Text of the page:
(ii) Non-verbal elements (aspects of communicative behaviour, such as: facial expression, body movement, eye gaze, gesture, proximity, etc.)

(iii) Elements of discourse and their organization in connective speech and writing.

(iv) Range of possible variants (possible variations and their organizations).

(v) Meaning of variants to a particular situation.


B. Interaction Skills:


(i) Norms of interaction and interpretation.

(ii) Strategies for achieving desire goals.

(iii) Perception or features (verbal as well as non-verbal) in communication situation (situation of communication).

(iv) Understanding appropriateness in any given situation.


C. Cultural Knowledge:


(i) Socials structure.

(ii) Values and attitudes.

(iii) Cognitive scheme (verbal as well as noun verbal) and the cultural transmission processes.


The setting (means: place) of interaction also is an important factor in defining a situation for instance whether you interact someone in the church, a temple, a mosque, a classroom or a market place contributes to the nature of interaction and the variety of language use.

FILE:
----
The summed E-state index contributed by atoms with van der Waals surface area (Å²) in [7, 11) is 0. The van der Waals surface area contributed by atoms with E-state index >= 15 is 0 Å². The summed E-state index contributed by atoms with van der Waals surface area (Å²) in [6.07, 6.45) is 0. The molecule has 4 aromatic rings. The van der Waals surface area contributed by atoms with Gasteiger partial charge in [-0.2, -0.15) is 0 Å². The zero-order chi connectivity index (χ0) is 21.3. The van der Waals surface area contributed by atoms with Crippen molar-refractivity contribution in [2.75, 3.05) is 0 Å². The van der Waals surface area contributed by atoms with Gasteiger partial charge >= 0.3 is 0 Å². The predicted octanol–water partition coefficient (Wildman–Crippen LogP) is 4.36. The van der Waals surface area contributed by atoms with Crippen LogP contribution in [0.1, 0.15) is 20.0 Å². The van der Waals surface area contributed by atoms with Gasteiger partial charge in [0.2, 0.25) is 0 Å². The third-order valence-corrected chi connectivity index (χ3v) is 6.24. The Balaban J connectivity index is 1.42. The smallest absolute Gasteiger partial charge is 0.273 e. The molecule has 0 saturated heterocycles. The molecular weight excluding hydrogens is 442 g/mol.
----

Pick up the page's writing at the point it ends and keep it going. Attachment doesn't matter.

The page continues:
Another concept useful in understanding communicative competence is the concept of phatic-communion. One purpose of phatic communion is to avoid silence because it may imply hostility or embarrassment when it is not required. For instance, pray hall silence may be a sign of respect but when two acquaintances meet and remain silent, their silence may be interpreted as hostility or, at least, indifference. Some expressions like ‘how are you?’ ‘hello’ and ‘good morning’, etc. are highly conventional but their violation affects communication patterns adversely as often leads to discomfiture (lack of comfort) of participants in the interaction.


The concept of communicative competence introduced by Dell Hymes brought about a shift in the approach method and technique in language pedagogy. Linguists argued that ‘There are rules of use without which the rules of grammar will be useless. A distinction was made between the grammatical rules that enable the users to frame correct sentences and the rules of the use of the languages to accomplish some kind of communicative purpose. Some socio-linguists rather some socio-linguistic principles became the key phrase in language teaching.